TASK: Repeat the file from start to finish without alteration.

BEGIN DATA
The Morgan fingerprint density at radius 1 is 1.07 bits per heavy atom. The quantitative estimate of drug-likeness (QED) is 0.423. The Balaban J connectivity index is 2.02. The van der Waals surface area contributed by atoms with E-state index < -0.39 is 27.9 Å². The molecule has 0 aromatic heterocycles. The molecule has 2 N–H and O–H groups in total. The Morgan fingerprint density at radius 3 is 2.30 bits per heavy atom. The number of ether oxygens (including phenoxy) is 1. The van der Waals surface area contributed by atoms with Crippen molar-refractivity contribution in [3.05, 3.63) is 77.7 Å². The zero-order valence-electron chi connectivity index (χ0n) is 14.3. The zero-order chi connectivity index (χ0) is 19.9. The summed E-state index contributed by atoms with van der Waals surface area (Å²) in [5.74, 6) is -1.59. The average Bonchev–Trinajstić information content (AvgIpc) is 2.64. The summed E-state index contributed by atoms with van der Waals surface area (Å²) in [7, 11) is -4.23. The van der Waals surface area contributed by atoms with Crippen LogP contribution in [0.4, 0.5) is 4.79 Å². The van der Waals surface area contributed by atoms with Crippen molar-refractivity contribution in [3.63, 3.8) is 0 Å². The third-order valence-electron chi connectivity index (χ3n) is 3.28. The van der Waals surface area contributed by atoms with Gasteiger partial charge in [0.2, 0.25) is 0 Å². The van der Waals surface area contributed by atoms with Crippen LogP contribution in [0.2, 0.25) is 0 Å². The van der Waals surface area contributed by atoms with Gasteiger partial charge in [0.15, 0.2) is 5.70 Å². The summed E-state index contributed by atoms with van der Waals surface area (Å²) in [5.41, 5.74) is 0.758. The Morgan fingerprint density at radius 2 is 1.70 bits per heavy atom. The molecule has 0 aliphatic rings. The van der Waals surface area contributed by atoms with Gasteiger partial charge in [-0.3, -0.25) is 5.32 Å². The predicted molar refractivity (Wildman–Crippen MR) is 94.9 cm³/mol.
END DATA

The Morgan fingerprint density at radius 1 is 1.07 bits per heavy atom. The quantitative estimate of drug-likeness (QED) is 0.423. The Balaban J connectivity index is 2.02. The van der Waals surface area contributed by atoms with E-state index < -0.39 is 27.9 Å². The molecule has 0 aromatic heterocycles. The molecule has 2 N–H and O–H groups in total. The Morgan fingerprint density at radius 3 is 2.30 bits per heavy atom. The number of ether oxygens (including phenoxy) is 1. The van der Waals surface area contributed by atoms with Crippen molar-refractivity contribution in [3.05, 3.63) is 77.7 Å². The zero-order valence-electron chi connectivity index (χ0n) is 14.3. The zero-order chi connectivity index (χ0) is 19.9. The summed E-state index contributed by atoms with van der Waals surface area (Å²) in [5.74, 6) is -1.59. The average Bonchev–Trinajstić information content (AvgIpc) is 2.64. The summed E-state index contributed by atoms with van der Waals surface area (Å²) in [7, 11) is -4.23. The van der Waals surface area contributed by atoms with Crippen LogP contribution in [0.4, 0.5) is 4.79 Å². The van der Waals surface area contributed by atoms with Crippen molar-refractivity contribution in [3.63, 3.8) is 0 Å². The third-order valence-electron chi connectivity index (χ3n) is 3.28. The van der Waals surface area contributed by atoms with Gasteiger partial charge in [0.2, 0.25) is 0 Å². The van der Waals surface area contributed by atoms with Crippen LogP contribution in [0.2, 0.25) is 0 Å². The van der Waals surface area contributed by atoms with Gasteiger partial charge in [0.15, 0.2) is 5.70 Å². The summed E-state index contributed by atoms with van der Waals surface area (Å²) in [5.41, 5.74) is 0.758. The Morgan fingerprint density at radius 2 is 1.70 bits per heavy atom. The molecule has 0 aliphatic rings. The van der Waals surface area contributed by atoms with Gasteiger partial charge in [-0.3, -0.25) is 5.32 Å². The predicted molar refractivity (Wildman–Crippen MR) is 94.9 cm³/mol.